In 1946, 11 years after the Cincinnati Reds had hosted the first night game in major-league history, the Boston Braves and New York Yankees installed lights in their home ballparks. Just three teams would continue to play all of their home games during the day that season: the Boston Red Sox, Detroit Tigers, and Chicago Cubs. But a week before the Braves hosted their first night game on May 11, 1946, Red Sox general manager Eddie Collins announced that the club planned to follow suit, and by the end of the month the team had officially requested permission from the City of Boston to construct two light towers on city-owned land behind Fenway Park’s left-field wall.1
The 1946 Red Sox went on to win the American League pennant, and drew over 1.4 million fans, nearly double their previous attendance record. After the season, owner Tom Yawkey invested some of this windfall back into his ballpark, spending a reported $500,000 on a series of improvements.2 The clubhouses were enlarged and a new dressing room was constructed for the umpires, but the most conspicuous additions were seven light towers around the park. To provide sufficient concrete foundations for the two towers behind the left-field wall, contractors had excavated over 20 feet below the surface of Lansdowne Street that winter, using temporary steel dams to keep the water table at bay until the work was completed. Five additional towers were placed on Fenway Park’s roof, and the Red Sox installed additional lighting for the three streets that surrounded the park (Lansdowne, Jersey, and Van Ness).3
By Opening Day, with the completed towers looming overhead, the left-field wall had been repainted green, covering over the ads that had long adorned it, and the outfield grass, which had been damaged by vehicles used during the construction of the towers, had been repaired.4
But the lights themselves were not yet ready; additional wiring work would be completed during the Red Sox’ first road trip of the season in mid-April.5 The finished system included 1,120 of General Electric’s 1500W L-69 floodlights, the same model used at Yankee Stadium.6 On May 26 the press was invited to tour the park with the lights on. The Boston Globe remarked that “[t]he experimental test was satisfactory, but it proved that further focusing will be necessary to eliminate a few shadows” in the farthest reaches of center field.7 General Electrical engineers, on hand that week to fine-tune the orientation of the individual floodlights, compared the overall level of illumination to what was required for “a four-lane highway from New York to Boston.”8
The first night game was scheduled for Friday, June 13. At dusk on Thursday, June 12, Tom Yawkey presided over a final test of the lighting system. Two months earlier, Yawkey had sounded less than enthusiastic about the new lights, telling reporters, “They’re up there because the people want them, I suppose. Our policy will be to play 14 games under the lights. … I’d be happier if all the clubs agreed to limit themselves to seven home games under the lights. I’m not forgetting that many people can’t get to afternoon games, but in my mind major-league baseball will always be essentially a daylight game.”9 Boston center fielder Dom DiMaggio was among those on hand to determine whether the lights would be too bright for the fielders, but those fears were quickly allayed.10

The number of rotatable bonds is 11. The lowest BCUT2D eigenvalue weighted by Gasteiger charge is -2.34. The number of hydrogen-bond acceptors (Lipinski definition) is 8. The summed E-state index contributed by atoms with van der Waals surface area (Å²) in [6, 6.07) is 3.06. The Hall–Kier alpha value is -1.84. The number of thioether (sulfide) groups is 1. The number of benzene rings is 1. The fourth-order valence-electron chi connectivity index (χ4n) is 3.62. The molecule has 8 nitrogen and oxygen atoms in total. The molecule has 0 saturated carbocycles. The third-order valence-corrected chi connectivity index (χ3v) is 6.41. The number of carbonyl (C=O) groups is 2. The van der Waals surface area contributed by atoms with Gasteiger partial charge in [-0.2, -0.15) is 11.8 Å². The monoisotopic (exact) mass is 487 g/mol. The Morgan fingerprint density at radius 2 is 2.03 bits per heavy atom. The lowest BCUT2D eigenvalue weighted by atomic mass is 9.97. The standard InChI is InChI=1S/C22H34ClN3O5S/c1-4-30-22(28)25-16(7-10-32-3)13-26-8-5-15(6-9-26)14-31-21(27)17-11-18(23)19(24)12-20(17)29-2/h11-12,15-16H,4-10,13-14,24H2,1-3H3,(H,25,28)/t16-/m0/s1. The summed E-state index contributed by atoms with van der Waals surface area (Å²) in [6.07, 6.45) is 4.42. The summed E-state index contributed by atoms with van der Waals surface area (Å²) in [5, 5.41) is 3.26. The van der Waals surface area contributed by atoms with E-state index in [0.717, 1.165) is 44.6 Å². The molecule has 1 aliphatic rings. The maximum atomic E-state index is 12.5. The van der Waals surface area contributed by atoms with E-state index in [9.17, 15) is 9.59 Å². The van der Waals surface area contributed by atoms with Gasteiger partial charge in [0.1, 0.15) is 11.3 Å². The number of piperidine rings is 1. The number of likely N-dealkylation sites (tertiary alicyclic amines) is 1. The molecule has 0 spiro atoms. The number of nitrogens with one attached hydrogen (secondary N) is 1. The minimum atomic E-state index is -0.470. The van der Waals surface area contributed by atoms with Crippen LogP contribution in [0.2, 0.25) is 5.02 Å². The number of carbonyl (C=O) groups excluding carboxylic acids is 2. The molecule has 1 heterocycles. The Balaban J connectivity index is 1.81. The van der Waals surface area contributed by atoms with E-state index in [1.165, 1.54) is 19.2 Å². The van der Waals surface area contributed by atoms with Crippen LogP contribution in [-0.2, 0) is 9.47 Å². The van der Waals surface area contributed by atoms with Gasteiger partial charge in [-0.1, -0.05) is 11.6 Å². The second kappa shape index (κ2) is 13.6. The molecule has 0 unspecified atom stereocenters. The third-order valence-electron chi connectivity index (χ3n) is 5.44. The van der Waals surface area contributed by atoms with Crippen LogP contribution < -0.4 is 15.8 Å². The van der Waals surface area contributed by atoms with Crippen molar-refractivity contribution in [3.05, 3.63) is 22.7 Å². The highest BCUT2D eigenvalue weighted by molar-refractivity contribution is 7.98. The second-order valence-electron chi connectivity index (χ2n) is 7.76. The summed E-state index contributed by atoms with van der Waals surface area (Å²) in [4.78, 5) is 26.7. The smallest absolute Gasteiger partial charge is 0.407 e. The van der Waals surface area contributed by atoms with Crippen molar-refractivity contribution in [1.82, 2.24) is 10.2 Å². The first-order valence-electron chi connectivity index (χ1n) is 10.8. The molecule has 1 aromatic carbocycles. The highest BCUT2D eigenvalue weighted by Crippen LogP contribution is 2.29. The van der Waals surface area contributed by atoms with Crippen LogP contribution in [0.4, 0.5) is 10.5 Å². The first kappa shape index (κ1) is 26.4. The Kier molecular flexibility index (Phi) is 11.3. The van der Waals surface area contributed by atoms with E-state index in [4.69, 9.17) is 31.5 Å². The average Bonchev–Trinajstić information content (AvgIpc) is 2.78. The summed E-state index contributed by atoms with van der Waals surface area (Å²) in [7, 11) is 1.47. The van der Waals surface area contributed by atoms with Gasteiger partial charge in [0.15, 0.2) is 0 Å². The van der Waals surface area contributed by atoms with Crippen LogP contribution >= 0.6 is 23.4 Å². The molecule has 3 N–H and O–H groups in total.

On Friday evening, crowds began to gather outside Fenway Park a half-hour before the gates opened at 6:30 P.M. to buy the remaining 8,500 bleacher tickets for a game that would not begin until 8:45 P.M., about 20 minutes after sunset.11 After a comfortable day in the mid-60s, the temperature was expected to stay in the upper 50s through the evening under increasingly cloudy skies. Red Sox manager Joe Cronin had the lights turned on at 7:30 P.M. while his team was taking batting practice, telling reporters he wanted to “let the boys grow up under the lights.”12
Boston entered the game with a record of 24-22: far behind their blistering pace of a year earlier (41-10). They were in third place, 2½ games behind the Detroit Tigers, and two games in front of this evening’s opposition, the Chicago White Sox. Ted Williams, en route to his second Triple Crown-winning season, was mired in a slump, hitting just .186 (8 for 43 with 2 HR and 6 RBI) in his last 16 games, and his batting average for the season had fallen from .337 to .291. Meanwhile, Dom DiMaggio had been out since June 2 with a left shoulder injury. Rookie right fielder Sam Mele had slid over to center in his absence, with Wally Moses taking Mele’s place in right. But with lefty Frank Papish pitching for Chicago, the left-handed-hitting Moses was replaced by right-handed Leon Culberson.
Papish, a lifetime 13-11 pitcher, was hardly a star, but he entered this game riding a streak of 27 consecutive scoreless innings pitched, having not given up a run since the sixth inning of a game against the St. Louis Browns on May 27. Since then Papish had pitched two scoreless innings of relief, a complete-game shutout of the Philadelphia A’s, and 13 scoreless innings against the Washington Senators on June 8. Papish’s performance against the Senators was not enough to earn a victory, as Walt Masterson pitched 16 scoreless innings of his own, and Washington triumphed, 1-0 in 18 innings. Tonight, Papish was opposed by Boston’s Boo Ferriss, who had posted a 25-6 record in 1946, but had already lost five games in 1947.
Third baseman Floyd Baker of the White Sox became the first batter to step to the plate at Fenway Park after dark, and lined out to Red Sox third baseman Don Gutteridge for the first out. There were no special pregame ceremonies to mark the occasion, unlike at Braves Field a year earlier.13 The 34,510 fans in attendance were in awe of the radiant atmosphere created by the new lights, “startled” by how bright they appeared against the darkening skies.14 Ferriss’s struggles continued as the White Sox collected 11 hits off the righty, beginning with a single by Dave Philley in the first inning. (Ferriss failed to record a clean inning in the game, lasting just 5 1/3 innings.) Chicago later pushed across single runs in the third and the fifth for a 2-0 lead.